CENTER NEWS

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Published in the YourHub section of the Denver Post: "COVID-19 Increases Global Hunger, Local

Non-Profit Responds," written by Dr Don Messer.

In honor of Father's Day, Dr Messer speaks to the Northglenn UMC Congregation about the 361 AIDS orphans the Center sponsors in Kenya, and in particular, those that their wonderful church helps.  

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Dr Messer shares the impact of COVID-19 on increasing worldwide hunger in this podcast.  

Dr Don Messer, Executive Director of the Center for Health and Hope, Reflects on Race in America and His Experience Marching with Martin Luther King Jr.  

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Center Sponsors Three India Seminars: 

Facing LGBTQ & AIDS Discrimination

How can I become a professional social worker when I believe the Bible condemns LGBTQ persons?" was the question posed to Center Executive Director Dr. Don Messer at one of three seminars sponsored in India.  Attendees were eager to expand their knowledge both of HIV and what it means to be gay, lesbian, bi-sexual, or transgendered.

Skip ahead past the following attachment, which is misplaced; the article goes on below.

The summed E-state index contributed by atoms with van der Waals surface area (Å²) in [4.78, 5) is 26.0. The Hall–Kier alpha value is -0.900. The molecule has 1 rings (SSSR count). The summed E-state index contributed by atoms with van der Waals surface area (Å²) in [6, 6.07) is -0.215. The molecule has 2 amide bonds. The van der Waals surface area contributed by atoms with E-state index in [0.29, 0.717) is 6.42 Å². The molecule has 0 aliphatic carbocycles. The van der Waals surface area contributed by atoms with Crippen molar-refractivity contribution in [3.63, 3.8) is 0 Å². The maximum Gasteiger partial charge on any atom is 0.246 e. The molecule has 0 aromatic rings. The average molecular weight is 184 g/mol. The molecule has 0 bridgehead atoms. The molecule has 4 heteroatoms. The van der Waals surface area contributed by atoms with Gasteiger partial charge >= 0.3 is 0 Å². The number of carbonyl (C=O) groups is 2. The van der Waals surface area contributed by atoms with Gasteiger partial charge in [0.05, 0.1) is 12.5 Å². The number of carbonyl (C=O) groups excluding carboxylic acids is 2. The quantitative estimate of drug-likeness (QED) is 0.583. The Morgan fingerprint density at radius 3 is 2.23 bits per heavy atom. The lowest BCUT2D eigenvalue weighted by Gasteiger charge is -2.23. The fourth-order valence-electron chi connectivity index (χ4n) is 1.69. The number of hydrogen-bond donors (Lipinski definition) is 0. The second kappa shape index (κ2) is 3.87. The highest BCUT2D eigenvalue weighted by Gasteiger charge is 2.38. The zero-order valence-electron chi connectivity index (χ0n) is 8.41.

Participants were persons of Hindu, Muslim, Buddhist, & Christian backgrounds, seeking insight and information at conferences in Calcutta, Chennai, and Trichy.   "People struggle with dysfunctional faiths that betray their own rationality or noble impulses toward acceptance," says Messer.  "These seminars are  one key  way the Center seeks to encourage inclusiveness and stamp out stigma."    

See Messer's detailed India Report here.

Global AIDS: Nearly Over or Still Flourishing?

Rev. Dr. Donald E. Messer, Executive Director of the Center for Health and Hope, traveled to Amsterdam to participate in the 22nd International AIDS Conference. He wrote an article for the United Methodist News Service.

"Measuring whether the HIV and AIDS pandemic is nearly over or still flourishing depends on where you live and whether you see the proverbial glass half-full or half-empty.

 

If you are among the 60 percent of the 37 million people infected in the world who have access to life-saving treatment, your perspective will be different than the 40 percent still threatened by the disease. 

 

Speakers at the July 23-27 22rd International AIDS Conference in Amsterdam, Netherlands, which drew some 15,000 participants, celebrated glowing progress made in recent years in reducing infections and deaths in certain parts of the world..."